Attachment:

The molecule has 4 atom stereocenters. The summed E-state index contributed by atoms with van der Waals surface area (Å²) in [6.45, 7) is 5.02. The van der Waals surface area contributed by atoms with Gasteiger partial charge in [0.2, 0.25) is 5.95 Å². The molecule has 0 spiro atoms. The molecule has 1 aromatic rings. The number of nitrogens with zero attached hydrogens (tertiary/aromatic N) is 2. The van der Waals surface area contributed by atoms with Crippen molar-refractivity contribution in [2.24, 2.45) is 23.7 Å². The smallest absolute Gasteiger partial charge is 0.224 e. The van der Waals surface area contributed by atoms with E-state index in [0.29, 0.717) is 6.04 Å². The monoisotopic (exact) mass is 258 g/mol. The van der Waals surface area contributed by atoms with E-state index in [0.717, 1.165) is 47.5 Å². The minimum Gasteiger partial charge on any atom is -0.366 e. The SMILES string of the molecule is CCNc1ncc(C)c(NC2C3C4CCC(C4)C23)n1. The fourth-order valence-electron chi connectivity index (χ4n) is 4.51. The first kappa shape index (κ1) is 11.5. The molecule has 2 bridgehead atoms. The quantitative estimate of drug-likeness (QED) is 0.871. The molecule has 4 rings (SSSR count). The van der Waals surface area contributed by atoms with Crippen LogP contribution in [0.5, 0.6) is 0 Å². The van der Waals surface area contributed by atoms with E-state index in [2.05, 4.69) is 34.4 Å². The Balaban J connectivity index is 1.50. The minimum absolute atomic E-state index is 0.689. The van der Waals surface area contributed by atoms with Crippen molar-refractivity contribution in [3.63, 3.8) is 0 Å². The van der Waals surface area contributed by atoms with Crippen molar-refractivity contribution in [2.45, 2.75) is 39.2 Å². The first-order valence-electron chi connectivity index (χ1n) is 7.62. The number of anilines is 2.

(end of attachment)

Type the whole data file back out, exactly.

The molecule has 4 atom stereocenters. The summed E-state index contributed by atoms with van der Waals surface area (Å²) in [6.45, 7) is 5.02. The van der Waals surface area contributed by atoms with Gasteiger partial charge in [0.2, 0.25) is 5.95 Å². The molecule has 0 spiro atoms. The molecule has 1 aromatic rings. The number of nitrogens with zero attached hydrogens (tertiary/aromatic N) is 2. The van der Waals surface area contributed by atoms with Crippen molar-refractivity contribution in [2.24, 2.45) is 23.7 Å². The smallest absolute Gasteiger partial charge is 0.224 e. The van der Waals surface area contributed by atoms with E-state index in [0.29, 0.717) is 6.04 Å². The monoisotopic (exact) mass is 258 g/mol. The van der Waals surface area contributed by atoms with E-state index in [0.717, 1.165) is 47.5 Å². The minimum Gasteiger partial charge on any atom is -0.366 e. The SMILES string of the molecule is CCNc1ncc(C)c(NC2C3C4CCC(C4)C23)n1. The fourth-order valence-electron chi connectivity index (χ4n) is 4.51. The first kappa shape index (κ1) is 11.5. The molecule has 2 bridgehead atoms. The quantitative estimate of drug-likeness (QED) is 0.871. The molecule has 4 rings (SSSR count). The van der Waals surface area contributed by atoms with Crippen LogP contribution in [0.5, 0.6) is 0 Å². The van der Waals surface area contributed by atoms with E-state index in [2.05, 4.69) is 34.4 Å². The Balaban J connectivity index is 1.50. The minimum absolute atomic E-state index is 0.689. The van der Waals surface area contributed by atoms with Crippen molar-refractivity contribution in [3.63, 3.8) is 0 Å². The van der Waals surface area contributed by atoms with Crippen molar-refractivity contribution in [2.45, 2.75) is 39.2 Å². The first-order valence-electron chi connectivity index (χ1n) is 7.62. The number of anilines is 2.